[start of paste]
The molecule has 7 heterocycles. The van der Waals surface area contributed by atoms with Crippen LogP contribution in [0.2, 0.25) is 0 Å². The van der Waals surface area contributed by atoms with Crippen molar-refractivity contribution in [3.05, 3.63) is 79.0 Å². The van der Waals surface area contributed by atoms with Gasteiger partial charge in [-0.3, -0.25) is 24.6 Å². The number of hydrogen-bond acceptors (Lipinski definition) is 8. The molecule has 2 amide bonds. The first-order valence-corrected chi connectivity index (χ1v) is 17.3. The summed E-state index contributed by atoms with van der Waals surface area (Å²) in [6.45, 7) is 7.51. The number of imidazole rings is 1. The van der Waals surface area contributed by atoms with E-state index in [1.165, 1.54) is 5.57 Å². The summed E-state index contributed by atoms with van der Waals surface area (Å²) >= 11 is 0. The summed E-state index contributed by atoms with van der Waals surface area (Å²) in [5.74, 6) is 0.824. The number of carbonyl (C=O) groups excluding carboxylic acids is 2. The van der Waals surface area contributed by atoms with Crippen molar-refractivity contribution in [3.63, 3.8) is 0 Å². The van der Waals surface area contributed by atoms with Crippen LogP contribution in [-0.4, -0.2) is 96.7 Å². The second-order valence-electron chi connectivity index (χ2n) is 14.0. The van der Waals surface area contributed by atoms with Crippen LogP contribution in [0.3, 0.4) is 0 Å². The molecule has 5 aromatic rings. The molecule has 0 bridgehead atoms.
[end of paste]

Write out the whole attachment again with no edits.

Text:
The molecule has 7 heterocycles. The van der Waals surface area contributed by atoms with Crippen LogP contribution in [0.2, 0.25) is 0 Å². The van der Waals surface area contributed by atoms with Crippen molar-refractivity contribution in [3.05, 3.63) is 79.0 Å². The van der Waals surface area contributed by atoms with Gasteiger partial charge in [-0.3, -0.25) is 24.6 Å². The number of hydrogen-bond acceptors (Lipinski definition) is 8. The molecule has 2 amide bonds. The first-order valence-corrected chi connectivity index (χ1v) is 17.3. The summed E-state index contributed by atoms with van der Waals surface area (Å²) in [6.45, 7) is 7.51. The number of imidazole rings is 1. The van der Waals surface area contributed by atoms with E-state index in [1.165, 1.54) is 5.57 Å². The summed E-state index contributed by atoms with van der Waals surface area (Å²) >= 11 is 0. The summed E-state index contributed by atoms with van der Waals surface area (Å²) in [5.74, 6) is 0.824. The number of carbonyl (C=O) groups excluding carboxylic acids is 2. The van der Waals surface area contributed by atoms with Crippen molar-refractivity contribution in [3.63, 3.8) is 0 Å². The van der Waals surface area contributed by atoms with Crippen LogP contribution in [-0.4, -0.2) is 96.7 Å². The second-order valence-electron chi connectivity index (χ2n) is 14.0. The van der Waals surface area contributed by atoms with Crippen LogP contribution in [0.3, 0.4) is 0 Å². The molecule has 5 aromatic rings. The molecule has 0 bridgehead atoms.